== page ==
The big change here is the addition of a clock driver (CKD), which receives a base clock signal and regenerates it to redistribute to memory components on the module. A CKD essentially buffers the incoming clock signal, and then amplifies it on the way out when it drives the clock signal to the memory chips on the DIMM. CKDs also incorporate signal conditioning features such as duty cycle correction, which allows for accurate timing and jitter reduction, and minimizing the overall rapid variations in the clock signal’s timing.

Minimizing clock skew – the difference in arrival times of the clock signal at different components – is another key function of the CKD. By matching propagation delays for each clock path, the CKD can ensure memory chips (and DIMMs) remain fully synchronized.

CSODIMM with Montage’s 1st Gen CKD Clock Driver (Upper Center)

Meanwhile, phase adjustment capabilities allow CKD to align the clock signal with the specific timing needs of different components, which means some additional work on the memory module maker’s side. Which is perhaps why we have not seen many memory module vendors demonstrating their CKD-enabled products today as they still need to get familiar with the technology.

This figure is reproduced, with permission, from JEDEC document JESD323, figure 2

All told, placing clock drivers in DIMMs isn’t a new idea; the CUDIMM concept is largely a scaled-down version of the Registered DIMM (RDIMM), which has been used in servers for years and is the only type of DDR5 DIMM that Intel and AMD’s server (and workstation) chips support. But whereas RDIMMs are a more expansive solution that buffers the command and address busses alongside the clock signal, CUDIMMs buffer only the clock signal and leave everything else untouched. In that context, CUDIMMs are essentially a half-step to RDIMMs.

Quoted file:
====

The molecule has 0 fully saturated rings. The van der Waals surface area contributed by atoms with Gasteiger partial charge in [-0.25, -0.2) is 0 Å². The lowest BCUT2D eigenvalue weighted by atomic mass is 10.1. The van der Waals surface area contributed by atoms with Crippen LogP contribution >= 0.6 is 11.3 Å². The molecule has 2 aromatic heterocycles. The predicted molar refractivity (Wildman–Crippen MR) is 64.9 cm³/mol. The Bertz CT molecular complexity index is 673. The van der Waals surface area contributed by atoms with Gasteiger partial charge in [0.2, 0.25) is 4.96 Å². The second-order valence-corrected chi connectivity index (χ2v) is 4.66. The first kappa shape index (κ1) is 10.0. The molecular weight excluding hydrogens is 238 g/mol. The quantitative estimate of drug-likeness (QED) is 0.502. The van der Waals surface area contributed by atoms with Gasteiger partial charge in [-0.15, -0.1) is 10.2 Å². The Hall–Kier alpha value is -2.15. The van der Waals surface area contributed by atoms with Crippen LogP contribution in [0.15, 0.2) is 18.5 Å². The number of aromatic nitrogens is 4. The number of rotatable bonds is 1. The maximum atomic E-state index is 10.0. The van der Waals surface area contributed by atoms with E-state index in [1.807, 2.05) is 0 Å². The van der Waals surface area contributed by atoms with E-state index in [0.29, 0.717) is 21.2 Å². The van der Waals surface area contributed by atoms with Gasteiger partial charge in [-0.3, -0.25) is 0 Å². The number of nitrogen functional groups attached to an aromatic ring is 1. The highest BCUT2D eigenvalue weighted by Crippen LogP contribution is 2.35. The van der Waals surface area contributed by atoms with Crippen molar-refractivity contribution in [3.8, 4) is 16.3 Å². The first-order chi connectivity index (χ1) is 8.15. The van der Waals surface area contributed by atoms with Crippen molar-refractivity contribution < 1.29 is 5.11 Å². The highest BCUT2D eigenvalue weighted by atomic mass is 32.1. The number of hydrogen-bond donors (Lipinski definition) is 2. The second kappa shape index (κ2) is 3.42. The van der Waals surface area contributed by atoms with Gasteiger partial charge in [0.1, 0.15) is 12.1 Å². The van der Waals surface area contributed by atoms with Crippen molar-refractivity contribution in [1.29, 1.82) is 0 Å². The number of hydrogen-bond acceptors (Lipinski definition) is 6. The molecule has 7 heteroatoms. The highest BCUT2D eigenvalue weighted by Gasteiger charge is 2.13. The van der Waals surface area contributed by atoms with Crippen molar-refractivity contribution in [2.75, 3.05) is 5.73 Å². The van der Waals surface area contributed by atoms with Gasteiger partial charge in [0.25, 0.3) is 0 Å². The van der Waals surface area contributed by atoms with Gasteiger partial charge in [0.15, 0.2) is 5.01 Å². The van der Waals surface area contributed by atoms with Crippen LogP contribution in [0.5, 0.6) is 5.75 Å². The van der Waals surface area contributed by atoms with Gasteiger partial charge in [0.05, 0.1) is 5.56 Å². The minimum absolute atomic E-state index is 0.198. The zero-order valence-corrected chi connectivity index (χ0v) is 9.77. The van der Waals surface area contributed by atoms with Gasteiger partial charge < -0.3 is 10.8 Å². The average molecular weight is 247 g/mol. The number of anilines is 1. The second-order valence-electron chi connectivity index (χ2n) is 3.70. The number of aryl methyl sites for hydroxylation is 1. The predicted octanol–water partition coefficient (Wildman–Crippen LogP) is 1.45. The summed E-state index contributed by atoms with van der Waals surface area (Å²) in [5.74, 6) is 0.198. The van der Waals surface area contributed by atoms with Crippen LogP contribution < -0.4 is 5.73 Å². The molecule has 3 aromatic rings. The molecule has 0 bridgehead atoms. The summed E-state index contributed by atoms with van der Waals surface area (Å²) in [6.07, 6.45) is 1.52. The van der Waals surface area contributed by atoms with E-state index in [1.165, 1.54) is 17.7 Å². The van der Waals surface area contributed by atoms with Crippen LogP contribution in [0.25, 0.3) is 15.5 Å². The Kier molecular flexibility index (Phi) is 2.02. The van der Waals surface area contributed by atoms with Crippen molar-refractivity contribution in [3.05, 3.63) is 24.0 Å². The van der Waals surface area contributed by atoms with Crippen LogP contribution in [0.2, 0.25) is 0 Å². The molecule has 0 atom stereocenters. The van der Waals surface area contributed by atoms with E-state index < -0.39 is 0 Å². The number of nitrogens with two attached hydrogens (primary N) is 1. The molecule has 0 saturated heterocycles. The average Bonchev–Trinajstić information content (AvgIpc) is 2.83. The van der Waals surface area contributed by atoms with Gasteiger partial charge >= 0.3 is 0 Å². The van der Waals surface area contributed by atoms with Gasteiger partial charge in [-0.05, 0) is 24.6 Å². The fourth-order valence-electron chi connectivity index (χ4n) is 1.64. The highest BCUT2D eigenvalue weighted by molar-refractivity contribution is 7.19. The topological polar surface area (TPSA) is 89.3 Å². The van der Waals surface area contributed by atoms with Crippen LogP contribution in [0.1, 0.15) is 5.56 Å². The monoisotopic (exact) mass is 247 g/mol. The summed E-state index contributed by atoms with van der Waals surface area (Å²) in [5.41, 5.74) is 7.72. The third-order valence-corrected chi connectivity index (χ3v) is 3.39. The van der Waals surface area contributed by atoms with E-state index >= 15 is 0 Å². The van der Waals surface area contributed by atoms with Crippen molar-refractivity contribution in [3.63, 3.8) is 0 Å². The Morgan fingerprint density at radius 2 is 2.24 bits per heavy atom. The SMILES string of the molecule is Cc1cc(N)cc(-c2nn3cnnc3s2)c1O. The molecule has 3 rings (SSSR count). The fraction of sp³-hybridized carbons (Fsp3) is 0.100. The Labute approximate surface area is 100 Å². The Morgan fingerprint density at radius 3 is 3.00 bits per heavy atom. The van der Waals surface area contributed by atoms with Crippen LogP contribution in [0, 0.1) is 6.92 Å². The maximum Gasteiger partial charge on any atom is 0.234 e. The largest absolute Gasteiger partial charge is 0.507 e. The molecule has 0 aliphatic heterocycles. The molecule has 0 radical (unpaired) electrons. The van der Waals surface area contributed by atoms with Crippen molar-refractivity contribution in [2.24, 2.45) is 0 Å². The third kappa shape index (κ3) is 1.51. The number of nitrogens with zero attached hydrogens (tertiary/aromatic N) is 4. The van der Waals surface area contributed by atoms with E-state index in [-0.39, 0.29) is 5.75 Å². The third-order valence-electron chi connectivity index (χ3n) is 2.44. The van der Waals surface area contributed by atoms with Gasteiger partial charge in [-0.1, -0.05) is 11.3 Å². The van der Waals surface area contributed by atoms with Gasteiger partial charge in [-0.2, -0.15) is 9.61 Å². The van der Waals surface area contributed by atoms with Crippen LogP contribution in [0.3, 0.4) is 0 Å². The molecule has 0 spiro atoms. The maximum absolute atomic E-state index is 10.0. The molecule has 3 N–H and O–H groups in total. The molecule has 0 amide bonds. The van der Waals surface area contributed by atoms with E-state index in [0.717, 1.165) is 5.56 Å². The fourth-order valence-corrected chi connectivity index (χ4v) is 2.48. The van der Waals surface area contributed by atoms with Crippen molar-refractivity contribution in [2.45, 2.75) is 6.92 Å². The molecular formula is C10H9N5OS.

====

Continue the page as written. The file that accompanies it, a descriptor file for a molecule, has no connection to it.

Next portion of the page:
And while there are some CPU designers out there that would no doubt be ecstatic if all systems used RDIMMs (and ECC, as well), the economics of consumer PCs favor cheaper and less complex solutions when they’re available. The design of the CKD itself reflects this; a JEDEC-standard CKD is just 35 pins, and nearly half of those are merely voltage/ground pins. So while CKDs represent an additional cost for DIMM construction, they are rather purposely designed to be cheaper to build than RDIMMs.

This figure is reproduced, with permission, from JEDEC document JESD82-531A.01, Table 1

In any case, CKDs will be coming to all of JEDEC’s DDR5 memory form factors. So along with the CUDIMM, we’ll have the Clocked SODIMM (CSODIMM), and even DDR5 CAMM2 memory modules will use clock drivers.

Though since the need (or at least, standardization) around clocked DIMMs is based on the memory frequency, CUDIMMs and their other variations are all designed to be backwards compatible with existing DDR5 systems and memory controllers. Which means that a CUDIMM will use the same 288-pin DIMM slot as standard DDR5 DIMMs.

This figure is reproduced, with permission, from JEDEC document JESD82-531A.01, Figure 2